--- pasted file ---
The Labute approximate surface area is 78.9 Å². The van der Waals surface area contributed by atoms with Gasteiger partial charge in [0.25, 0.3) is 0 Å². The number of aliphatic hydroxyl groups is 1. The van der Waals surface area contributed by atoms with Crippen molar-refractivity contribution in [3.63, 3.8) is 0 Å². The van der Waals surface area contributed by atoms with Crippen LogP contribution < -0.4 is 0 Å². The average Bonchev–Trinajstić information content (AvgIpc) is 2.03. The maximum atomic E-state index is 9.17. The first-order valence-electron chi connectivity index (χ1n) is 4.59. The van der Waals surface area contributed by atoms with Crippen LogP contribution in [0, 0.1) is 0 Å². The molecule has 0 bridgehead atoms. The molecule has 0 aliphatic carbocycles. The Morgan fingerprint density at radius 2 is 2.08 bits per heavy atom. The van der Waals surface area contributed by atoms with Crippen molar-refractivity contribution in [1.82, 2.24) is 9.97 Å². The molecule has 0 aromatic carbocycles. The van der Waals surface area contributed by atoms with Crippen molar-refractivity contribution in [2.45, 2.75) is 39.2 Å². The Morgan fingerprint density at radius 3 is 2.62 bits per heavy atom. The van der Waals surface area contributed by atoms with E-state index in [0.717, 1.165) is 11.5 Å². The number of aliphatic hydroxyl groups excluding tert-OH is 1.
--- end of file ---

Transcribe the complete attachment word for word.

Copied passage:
The Labute approximate surface area is 78.9 Å². The van der Waals surface area contributed by atoms with Gasteiger partial charge in [0.25, 0.3) is 0 Å². The number of aliphatic hydroxyl groups is 1. The van der Waals surface area contributed by atoms with Crippen molar-refractivity contribution in [3.63, 3.8) is 0 Å². The van der Waals surface area contributed by atoms with Crippen LogP contribution < -0.4 is 0 Å². The average Bonchev–Trinajstić information content (AvgIpc) is 2.03. The maximum atomic E-state index is 9.17. The first-order valence-electron chi connectivity index (χ1n) is 4.59. The van der Waals surface area contributed by atoms with Crippen LogP contribution in [0, 0.1) is 0 Å². The molecule has 0 bridgehead atoms. The molecule has 0 aliphatic carbocycles. The Morgan fingerprint density at radius 2 is 2.08 bits per heavy atom. The van der Waals surface area contributed by atoms with Crippen molar-refractivity contribution in [1.82, 2.24) is 9.97 Å². The molecule has 0 aromatic carbocycles. The van der Waals surface area contributed by atoms with Crippen molar-refractivity contribution in [2.45, 2.75) is 39.2 Å². The Morgan fingerprint density at radius 3 is 2.62 bits per heavy atom. The van der Waals surface area contributed by atoms with E-state index in [0.717, 1.165) is 11.5 Å². The number of aliphatic hydroxyl groups excluding tert-OH is 1.